India Unexpectedly Cut Reserve Ratio as BRIC Nations Act to Protect Growth

India’s central bank unexpectedly cut the amount of deposits lenders need to set aside as reserves for the first time since 2009 and signaled future interest-rate cuts, joining BRIC nations in shielding growth. Stocks rose.

The Reserve Bank of India reduced the cash reserve ratio to 5.5 percent from 6 percent, it said in a statement in Mumbai today. The move adds around 320 billion rupees ($6.4 billion) into lenders, it said. Three of 21 economists in a Bloomberg News survey predicted the decision, with two foreseeing a quarter-point cut and the rest no change. The central bank left the benchmark repurchase rate at 8.5 percent for a second month.

Brazil, China and Russia have either cut borrowing costs or lenders’ reserve requirements in recent weeks as the debt crisis in Europe saps global expansion. While India’s inflation, stoked by rupee weakness, is the fastest in the group, it eased to a two-year low last month, giving Governor Duvvuri Subbarao more room to inject cash into a slowing economy.

“If they didn’t do the reserve ratio cut, there was a risk of liquidity deficit adding to the downside risks to growth,” said Leif Eskesen, an economist at HSBC Holdings Plc in Singapore. “It’s a bit premature to cut rates now given risks to inflation from bottlenecks in the economy and the decline in the rupee.”

Indian stocks rose to a more than two-month high as the BSE India Sensitive Index (SENSEX) closed up 1.5 percent. The yield on the 8.79 percent note due November 2021 rose 20 basis points, or 0.20 percentage point, to 8.37 percent on speculation the RBI may halt bond purchases following the reserve ratio cut.

Growth Concern

India’s rupee, which has surged about 6.3 percent against the U.S. dollar this year, was little changed. It is Asia’s best performer this year after sliding 16 percent in 2011.

“The growth-inflation balance of the monetary policy stance has now shifted to growth, while at the same time ensuring that inflationary pressures remain contained,” the central bank said in today’s statement.

The reduction in the reserve ratio, effective Jan. 28, aims to “address structural pressures on liquidity in a way” consistent with the prevailing monetary stance, the RBI said. The persistence of “tight liquidity conditions” could disrupt the flow of credit and further exacerbate growth risks, it said.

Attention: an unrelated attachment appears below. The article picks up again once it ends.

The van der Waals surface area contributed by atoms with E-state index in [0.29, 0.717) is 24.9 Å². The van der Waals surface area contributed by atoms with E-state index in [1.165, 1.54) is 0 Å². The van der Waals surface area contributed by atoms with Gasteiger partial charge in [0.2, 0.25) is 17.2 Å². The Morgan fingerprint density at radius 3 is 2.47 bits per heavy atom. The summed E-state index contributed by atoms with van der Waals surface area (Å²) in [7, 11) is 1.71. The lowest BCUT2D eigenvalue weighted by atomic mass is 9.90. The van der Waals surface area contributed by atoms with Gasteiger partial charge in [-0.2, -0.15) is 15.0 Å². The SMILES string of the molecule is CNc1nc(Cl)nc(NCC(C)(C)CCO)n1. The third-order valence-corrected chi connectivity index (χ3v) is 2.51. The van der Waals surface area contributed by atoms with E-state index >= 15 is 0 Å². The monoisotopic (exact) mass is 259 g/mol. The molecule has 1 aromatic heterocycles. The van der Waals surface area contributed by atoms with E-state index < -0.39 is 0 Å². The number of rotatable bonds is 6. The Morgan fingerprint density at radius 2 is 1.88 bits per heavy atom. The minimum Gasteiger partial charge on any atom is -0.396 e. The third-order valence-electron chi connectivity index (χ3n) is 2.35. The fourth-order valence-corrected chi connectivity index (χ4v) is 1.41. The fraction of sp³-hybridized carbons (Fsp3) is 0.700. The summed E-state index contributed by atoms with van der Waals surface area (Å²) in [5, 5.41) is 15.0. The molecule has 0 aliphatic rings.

The Reserve Bank today cut India’s growth forecast to 7 percent in the year through March from the 7.6 percent predicted in October. It kept the inflation estimate at 7 percent. The benchmark wholesale-price index rose 7.47 percent in December.

Rate Cuts ‘Premature’

Inflationary threats make it “premature” to start cutting rates, it said. These risks include the fiscal deficit, the rupee’s fall and suppressed inflation from the domestic prices of some administered products such as coal, it said.

At the same time, the reserve-ratio cut “can be viewed as a reinforcement of the guidance that future rate actions will be towards lowering them,” the central bank said.

All 21 respondents in Bloomberg’s survey predicted no change in the repurchase rate today.

The Reserve Bank also said that without “credible fiscal consolidation” it will be “constrained” from lowering the repurchase rate.

Economic growth will be “slightly” faster in the fiscal year starting April 1 with inflation showing “some moderation” while remaining vulnerable to “upside risks,” the RBI said.

The monetary authority has added 718.8 billion rupees into the banking system since the start of November by buying government securities from lenders.

Bond Purchases

Subbarao told a briefing that it was too early to decide whether to continue with the program. Deputy Governor Subir Gokarn said later the reserve ratio cut doesn’t rule out further such open market operations.

India’s inflation rate last month compares with 6.5 percent in Brazil, 6.1 percent in Russia and China’s 4.1 percent.

Brazil on Jan. 18 cut its benchmark rate by half a point for a fourth straight policy meeting to shield the economy. Russia last month unexpectedly reduced its benchmark rate. China in November cut the amount of cash that banks must set aside as reserves for the first time since 2008.

Higher borrowing costs in India are hurting demand. Maruti Suzuki India Ltd. (MSIL), maker of almost half the cars sold in the country, said Jan. 2 that its local sales for the April to December period declined 17 percent.

Commercial banks sanctioned 339 billion rupees of loans in the three months through September, a 77 percent drop from the same quarter in the previous year, according to RBI data.

“The rate cycle according to me has peaked and therefore now it is time to focus on growth,” said R. Gopalan, the top bureaucrat in the department of economic affairs at the Ministry of Finance.

Prime Minister Manmohan Singh is under pressure to boost expansion following a struggle to attract more foreign investment, street protests against inflation and corruption allegations against officials.

His government faces at least five regional elections starting this month, including one in Uttar Pradesh, India’s most populous state. National polls are due in two years.

To contact the reporter on this story: Kartik Goyal in New Delhi at kgoyal@bloomberg.net

To contact the editor responsible for this story: Brendan Murray at bmurray@bloomberg.net

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